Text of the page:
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Josh Katz’s recipe for turkey crown with harissa-miso butter and saffron couscous

<span>Photograph: Ola O Smit/The Guardian. Prop stylist: Anna Wilkins. Food stylist: Esther Clark</span>
Photograph: Ola O Smit/The Guardian. Prop stylist: Anna Wilkins. Food stylist: Esther Clark

Turkey is the star of countless Christmas lunches, but so often it comes out of the oven far drier than we’d like. In this recipe, I’ve used a few chefs’ tricks to deliver the festive centrepiece of your dreams – succulent slices of meat, crispy skin and big-hitting flavours.

The secret to this moreish turkey crown? Four easy steps, including dry brining and a harissa-miso butter that melts under the skin as the meat cooks, infusing it with a wonderful depth of flavour – and a kick. Then there’s a glaze, and a chickpea gravy that you drench over the crown just before it’s served.

Dry brining, which I prefer to wet brining if the joint is big, generates moisture from the meat that soaks back in, making the turkey juicy and helping achieve a crisp and evenly browned skin. The brining takes at least 12 hours, so remember to get started a day early.

I like to make the couscous ahead of time, since it is easily reheated in a microwave when the time comes to serve, allowing you to concentrate on the turkey in the interim.

Turkey crown with harissa-miso butter and saffron couscous

Prep 1hr 30 min
Cook 3hr 30 min, plus brining and resting
Serves 8-10 with leftovers

For the dry-brined turkey

6kg turkey crown
80g table salt
2 tbsp light brown sugar

For the saffron couscous

500g couscous
30ml Belazu Early Harvest Extra Virgin Olive Oil,
plus a little extra
A generous pinch of saffron
1 tbsp salt
60ml lemon juice
5g ras
el hanout (optional)
220g golden sultanas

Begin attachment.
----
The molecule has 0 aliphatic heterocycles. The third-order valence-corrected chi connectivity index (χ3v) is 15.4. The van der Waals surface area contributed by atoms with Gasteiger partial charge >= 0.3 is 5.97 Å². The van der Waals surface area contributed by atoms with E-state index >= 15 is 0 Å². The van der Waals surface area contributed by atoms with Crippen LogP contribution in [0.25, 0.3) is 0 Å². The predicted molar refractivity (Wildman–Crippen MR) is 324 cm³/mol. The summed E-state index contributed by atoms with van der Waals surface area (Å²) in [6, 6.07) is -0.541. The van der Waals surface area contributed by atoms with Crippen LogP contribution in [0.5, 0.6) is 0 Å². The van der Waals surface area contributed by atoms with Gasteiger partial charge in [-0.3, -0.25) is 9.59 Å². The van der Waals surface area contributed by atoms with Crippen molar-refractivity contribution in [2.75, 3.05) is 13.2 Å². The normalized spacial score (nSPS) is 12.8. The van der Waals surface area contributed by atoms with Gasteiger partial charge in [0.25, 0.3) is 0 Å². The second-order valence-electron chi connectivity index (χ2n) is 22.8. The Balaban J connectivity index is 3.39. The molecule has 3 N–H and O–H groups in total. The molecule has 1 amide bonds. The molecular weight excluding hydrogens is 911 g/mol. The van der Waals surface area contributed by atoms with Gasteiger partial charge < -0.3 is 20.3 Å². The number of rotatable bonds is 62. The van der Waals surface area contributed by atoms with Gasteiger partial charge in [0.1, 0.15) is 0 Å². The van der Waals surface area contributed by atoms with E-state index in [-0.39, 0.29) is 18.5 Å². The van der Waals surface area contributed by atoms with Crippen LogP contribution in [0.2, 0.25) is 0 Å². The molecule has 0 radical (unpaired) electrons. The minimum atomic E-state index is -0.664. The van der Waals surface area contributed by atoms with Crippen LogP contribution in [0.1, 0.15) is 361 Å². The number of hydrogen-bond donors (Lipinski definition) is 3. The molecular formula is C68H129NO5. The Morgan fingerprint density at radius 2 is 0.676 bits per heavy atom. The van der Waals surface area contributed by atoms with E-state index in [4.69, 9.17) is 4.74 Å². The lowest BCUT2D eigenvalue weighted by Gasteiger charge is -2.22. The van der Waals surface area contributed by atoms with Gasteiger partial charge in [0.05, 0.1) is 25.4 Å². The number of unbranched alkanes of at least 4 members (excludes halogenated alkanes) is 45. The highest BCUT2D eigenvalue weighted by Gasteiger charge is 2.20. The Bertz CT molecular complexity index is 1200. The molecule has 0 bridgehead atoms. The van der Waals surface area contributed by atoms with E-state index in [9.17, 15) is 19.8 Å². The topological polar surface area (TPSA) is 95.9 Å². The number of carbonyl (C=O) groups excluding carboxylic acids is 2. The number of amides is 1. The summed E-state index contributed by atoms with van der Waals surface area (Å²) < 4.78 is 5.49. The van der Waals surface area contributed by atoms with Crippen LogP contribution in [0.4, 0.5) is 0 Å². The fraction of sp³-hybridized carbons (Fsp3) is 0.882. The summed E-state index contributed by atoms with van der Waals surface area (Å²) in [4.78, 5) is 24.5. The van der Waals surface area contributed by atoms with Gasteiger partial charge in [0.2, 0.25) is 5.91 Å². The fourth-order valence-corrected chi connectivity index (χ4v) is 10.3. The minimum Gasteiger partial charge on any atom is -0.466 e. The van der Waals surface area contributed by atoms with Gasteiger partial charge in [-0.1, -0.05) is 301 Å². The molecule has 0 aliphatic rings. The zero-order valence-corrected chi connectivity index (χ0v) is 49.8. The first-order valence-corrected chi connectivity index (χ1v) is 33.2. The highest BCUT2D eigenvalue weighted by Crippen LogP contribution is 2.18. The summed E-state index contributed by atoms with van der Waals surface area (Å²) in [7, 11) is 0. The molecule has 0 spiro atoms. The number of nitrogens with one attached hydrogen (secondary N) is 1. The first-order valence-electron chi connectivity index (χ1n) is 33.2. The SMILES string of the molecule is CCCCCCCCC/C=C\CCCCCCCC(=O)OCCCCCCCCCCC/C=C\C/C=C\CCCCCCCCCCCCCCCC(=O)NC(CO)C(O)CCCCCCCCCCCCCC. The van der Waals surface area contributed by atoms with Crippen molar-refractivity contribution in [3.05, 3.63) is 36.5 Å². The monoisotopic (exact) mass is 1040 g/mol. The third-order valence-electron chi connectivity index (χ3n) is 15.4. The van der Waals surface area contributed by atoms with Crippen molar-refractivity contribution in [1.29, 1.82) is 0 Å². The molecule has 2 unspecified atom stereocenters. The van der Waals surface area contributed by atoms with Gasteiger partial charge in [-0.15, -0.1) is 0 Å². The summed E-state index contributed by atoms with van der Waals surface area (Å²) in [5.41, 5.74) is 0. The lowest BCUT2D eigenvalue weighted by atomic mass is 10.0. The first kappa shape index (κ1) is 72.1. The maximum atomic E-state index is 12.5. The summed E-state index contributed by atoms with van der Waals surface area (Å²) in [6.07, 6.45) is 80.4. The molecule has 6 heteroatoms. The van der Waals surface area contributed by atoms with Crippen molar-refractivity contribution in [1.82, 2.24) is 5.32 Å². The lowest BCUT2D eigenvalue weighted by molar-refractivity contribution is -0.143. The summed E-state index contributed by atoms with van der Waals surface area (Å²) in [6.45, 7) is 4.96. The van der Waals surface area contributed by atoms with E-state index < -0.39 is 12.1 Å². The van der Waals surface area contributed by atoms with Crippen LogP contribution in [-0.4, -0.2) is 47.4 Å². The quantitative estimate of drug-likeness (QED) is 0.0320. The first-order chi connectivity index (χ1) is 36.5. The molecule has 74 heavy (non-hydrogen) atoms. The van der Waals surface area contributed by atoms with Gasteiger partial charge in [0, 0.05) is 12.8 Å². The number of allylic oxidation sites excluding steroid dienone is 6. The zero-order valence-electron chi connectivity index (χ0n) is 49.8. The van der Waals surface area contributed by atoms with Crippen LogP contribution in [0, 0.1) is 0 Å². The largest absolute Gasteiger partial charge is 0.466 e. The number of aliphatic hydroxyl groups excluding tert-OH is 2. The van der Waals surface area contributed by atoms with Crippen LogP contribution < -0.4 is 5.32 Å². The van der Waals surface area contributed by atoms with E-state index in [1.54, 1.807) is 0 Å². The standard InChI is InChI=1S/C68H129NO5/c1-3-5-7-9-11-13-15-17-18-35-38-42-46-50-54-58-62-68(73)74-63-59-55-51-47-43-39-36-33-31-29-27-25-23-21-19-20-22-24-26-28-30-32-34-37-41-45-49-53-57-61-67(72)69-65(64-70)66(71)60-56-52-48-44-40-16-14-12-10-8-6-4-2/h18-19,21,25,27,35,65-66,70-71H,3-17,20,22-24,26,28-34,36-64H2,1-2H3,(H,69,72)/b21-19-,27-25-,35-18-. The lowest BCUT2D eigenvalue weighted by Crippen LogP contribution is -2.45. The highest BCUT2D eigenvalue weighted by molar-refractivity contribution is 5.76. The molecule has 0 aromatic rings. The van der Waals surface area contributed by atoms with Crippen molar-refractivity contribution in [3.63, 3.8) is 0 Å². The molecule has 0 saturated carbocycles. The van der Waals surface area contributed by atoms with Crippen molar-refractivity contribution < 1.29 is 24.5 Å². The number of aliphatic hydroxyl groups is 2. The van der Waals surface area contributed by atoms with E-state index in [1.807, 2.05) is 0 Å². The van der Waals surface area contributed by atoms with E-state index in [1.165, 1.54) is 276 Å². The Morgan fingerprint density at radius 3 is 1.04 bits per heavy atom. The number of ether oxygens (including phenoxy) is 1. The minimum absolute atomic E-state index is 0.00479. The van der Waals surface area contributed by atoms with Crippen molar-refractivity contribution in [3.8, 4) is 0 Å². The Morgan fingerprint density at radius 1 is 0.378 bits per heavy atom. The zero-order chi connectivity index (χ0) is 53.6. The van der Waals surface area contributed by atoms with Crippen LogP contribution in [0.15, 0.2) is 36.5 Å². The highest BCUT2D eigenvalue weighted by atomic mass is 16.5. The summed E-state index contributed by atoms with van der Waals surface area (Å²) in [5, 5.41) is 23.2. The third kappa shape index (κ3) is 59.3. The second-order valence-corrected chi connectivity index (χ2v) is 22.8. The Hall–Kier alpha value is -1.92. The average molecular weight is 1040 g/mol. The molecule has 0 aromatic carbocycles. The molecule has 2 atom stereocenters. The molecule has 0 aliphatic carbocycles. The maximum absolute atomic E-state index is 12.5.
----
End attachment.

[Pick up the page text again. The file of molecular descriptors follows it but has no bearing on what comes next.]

240g Belazu Chickpeas, rinsed

For the harissa-miso butter

250g unsalted butter, softened
150g Belazu Rose Harissa paste
150g white miso paste
80ml maple syrup
2 tbsp Belazu 1.34 Balsamic Vinegar
1 tbsp salt
1 tsp ground black pepper

For the harissa glaze

100g Belazu Rose Harissa paste
120ml maple syrup
50ml Belazu 1.34 Balsamic Vinegar
75g unsalted butter
1 orange,
zested
A few rosemary sprigs, leaves only

For the gravy

3 red onions, peeled and cut into 212cm-thick rounds
5 cloves of garlic, smashed
1 litre best-quality chicken stock
400ml coconut milk
400g Belazu Chickpeas,
rinsed
Salt
Black pepper
12 bunch flat-leaf parsley,
chopped

To brine the turkey, combine the salt and sugar in a bowl and mix using your fingers. Cover the turkey liberally with the salt cure, patting it into the skin all over the crown. Set on a tray and leave in the fridge, uncovered, for 12 or more hours.

Now for the couscous – add it to a large bowl with the olive oil, and stir using a fork (or your hands) to coat all the grains. Measure 1 litre of water into a saucepan and add the saffron. Bring to the boil over a high heat, then remove and allow to infuse for 10 minutes.

Bring the saffron water back to a gentle boil, season with the salt, lemon juice and ras el hanout (if using). Pour two-thirds of the seasoned water (670ml) over the couscous and mix quickly and thoroughly with a fork, breaking down any lumps.